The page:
from The American Heritage® Dictionary of the English Language, 4th Edition
- n. Roughness or harshness, as of surface, sound, or climate: the asperity of northern winters.
- n. Severity; rigor.
- n. A slight projection from a surface; a point or bump.
- n. Harshness of manner; ill temper or irritability.
from Wiktionary, Creative Commons Attribution/Share-Alike License
- n. Roughness as of stone or weather.
- n. Harshness, as of temper.
- n. Something that is harsh and difficult to endure.
- n. A part of a geological fault line that does not move.
from the GNU version of the Collaborative International Dictionary of English
- n. Roughness of surface; unevenness; -- opposed to
- n. Roughness or harshness of sound; that quality which grates upon the ear; raucity.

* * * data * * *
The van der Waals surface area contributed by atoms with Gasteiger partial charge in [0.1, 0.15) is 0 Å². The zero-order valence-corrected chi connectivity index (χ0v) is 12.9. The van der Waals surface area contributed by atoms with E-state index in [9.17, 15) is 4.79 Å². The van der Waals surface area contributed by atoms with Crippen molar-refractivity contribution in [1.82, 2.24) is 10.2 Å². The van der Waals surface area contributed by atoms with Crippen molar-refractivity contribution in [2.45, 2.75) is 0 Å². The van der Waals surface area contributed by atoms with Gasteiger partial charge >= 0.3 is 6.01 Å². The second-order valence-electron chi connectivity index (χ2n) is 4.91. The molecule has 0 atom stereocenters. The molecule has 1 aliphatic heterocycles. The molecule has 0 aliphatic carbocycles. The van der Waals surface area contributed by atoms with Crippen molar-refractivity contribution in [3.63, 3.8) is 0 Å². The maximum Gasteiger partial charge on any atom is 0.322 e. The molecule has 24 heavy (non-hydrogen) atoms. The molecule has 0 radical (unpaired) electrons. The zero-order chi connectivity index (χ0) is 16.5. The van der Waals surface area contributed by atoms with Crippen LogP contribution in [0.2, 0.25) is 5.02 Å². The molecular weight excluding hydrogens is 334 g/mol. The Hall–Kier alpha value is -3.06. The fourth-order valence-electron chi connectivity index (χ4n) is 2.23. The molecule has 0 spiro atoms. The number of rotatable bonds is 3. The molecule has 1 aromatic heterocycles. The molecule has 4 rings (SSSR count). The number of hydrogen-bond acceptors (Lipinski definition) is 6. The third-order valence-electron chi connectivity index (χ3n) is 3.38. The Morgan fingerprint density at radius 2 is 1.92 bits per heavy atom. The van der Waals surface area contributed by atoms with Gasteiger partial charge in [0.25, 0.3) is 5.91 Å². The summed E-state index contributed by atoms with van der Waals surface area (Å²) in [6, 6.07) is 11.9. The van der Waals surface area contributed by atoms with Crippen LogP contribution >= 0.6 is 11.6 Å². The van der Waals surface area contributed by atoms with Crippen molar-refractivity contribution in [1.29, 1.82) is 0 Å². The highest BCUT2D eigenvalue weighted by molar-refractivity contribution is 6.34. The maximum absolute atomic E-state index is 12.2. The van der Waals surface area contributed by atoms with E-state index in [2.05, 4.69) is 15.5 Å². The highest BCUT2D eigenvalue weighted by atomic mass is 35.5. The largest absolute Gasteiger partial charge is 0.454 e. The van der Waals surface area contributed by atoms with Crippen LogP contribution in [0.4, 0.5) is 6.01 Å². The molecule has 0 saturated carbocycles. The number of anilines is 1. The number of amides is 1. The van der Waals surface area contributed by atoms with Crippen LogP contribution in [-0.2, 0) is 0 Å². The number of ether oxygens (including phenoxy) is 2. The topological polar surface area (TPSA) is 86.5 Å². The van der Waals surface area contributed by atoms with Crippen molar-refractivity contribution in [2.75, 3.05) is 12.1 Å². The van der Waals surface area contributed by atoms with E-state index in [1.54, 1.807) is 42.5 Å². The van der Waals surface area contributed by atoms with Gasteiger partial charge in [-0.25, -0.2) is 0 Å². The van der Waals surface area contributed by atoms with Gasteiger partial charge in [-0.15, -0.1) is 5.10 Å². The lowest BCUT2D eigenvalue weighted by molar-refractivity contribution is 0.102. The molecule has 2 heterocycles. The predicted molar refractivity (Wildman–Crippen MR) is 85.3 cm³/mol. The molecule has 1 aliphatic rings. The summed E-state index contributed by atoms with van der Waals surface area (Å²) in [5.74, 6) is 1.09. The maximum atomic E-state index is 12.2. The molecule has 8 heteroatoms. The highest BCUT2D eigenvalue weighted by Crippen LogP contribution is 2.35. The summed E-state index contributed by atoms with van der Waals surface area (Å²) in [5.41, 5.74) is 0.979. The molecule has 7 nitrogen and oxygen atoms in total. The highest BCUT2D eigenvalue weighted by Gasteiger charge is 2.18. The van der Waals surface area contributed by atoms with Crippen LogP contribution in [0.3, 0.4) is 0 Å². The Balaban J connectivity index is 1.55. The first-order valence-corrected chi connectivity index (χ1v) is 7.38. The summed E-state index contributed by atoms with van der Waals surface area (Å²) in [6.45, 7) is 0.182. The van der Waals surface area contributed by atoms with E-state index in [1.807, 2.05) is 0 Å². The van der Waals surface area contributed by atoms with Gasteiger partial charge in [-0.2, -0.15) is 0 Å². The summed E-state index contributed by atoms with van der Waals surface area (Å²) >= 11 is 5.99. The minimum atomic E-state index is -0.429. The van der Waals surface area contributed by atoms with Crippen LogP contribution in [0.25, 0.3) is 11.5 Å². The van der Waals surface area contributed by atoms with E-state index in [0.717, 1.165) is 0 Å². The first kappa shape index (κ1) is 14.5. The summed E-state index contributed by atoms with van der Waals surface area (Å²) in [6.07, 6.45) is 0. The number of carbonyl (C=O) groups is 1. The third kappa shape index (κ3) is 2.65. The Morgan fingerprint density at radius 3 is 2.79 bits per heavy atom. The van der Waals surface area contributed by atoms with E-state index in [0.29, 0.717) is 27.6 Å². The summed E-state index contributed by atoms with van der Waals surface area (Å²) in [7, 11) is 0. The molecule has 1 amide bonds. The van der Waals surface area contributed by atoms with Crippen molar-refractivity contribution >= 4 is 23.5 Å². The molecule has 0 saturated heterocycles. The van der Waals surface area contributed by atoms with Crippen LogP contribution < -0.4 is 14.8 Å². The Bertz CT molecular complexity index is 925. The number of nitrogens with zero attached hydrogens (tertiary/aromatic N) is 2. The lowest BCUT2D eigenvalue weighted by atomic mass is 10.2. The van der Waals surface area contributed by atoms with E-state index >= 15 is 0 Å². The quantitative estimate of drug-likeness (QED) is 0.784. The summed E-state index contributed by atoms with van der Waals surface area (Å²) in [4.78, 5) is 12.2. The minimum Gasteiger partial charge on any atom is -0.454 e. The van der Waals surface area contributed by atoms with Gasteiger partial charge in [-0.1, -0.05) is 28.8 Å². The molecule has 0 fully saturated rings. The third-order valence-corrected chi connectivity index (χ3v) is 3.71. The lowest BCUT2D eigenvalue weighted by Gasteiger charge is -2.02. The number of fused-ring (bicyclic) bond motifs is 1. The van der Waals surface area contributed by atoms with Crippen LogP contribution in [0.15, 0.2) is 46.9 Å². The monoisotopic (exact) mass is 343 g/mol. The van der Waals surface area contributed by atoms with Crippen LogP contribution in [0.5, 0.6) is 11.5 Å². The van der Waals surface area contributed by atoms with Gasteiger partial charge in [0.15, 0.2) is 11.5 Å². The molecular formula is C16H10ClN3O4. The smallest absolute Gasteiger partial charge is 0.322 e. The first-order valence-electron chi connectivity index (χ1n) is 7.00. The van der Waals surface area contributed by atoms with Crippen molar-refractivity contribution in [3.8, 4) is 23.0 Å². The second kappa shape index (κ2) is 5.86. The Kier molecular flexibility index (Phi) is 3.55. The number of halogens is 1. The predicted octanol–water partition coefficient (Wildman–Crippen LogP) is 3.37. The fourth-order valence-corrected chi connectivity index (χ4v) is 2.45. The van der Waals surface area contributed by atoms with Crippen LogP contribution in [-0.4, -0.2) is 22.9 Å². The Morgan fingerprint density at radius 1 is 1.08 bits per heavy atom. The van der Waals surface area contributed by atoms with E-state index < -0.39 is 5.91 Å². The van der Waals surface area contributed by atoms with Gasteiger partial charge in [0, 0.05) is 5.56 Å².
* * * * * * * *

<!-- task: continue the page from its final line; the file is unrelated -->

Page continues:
- n. Roughness to the taste; sourness; tartness.
- n. Moral roughness; roughness of manner; severity; crabbedness; harshness; -- opposed to
- n. Sharpness; disagreeableness; difficulty.
from The Century Dictionary and Cyclopedia
- n. Roughness of surface; unevenness: opposed to smoothness.
- n. Roughness of sound; harshness of pronunciation.
- n. Harshness of taste; sourness.
- n. Roughness or ruggedness of temper; crabbedness; bitterness; severity: as, to chide one with asperity; “asperity of character,” Landor.
- n. Disagreeableness; unpleasantness; difficulty: as, “the acclivities and asperities of duty,” Barrow, Sermons, III. xlii.
- n. Synonyms Acrimony, Harshness, etc. See acrimony.
from WordNet 3.0 Copyright 2006 by Princeton University. All rights reserved.
- n. harshness of manner
- n. something hard to endure
Middle English asperite, from Old French asprete, from Latin asperitās, from asper, rough.(American Heritage® Dictionary of the English Language, Fourth Edition)
From Old French asprete, from Latin asperitatem, from asper ("rough"). (Wiktionary)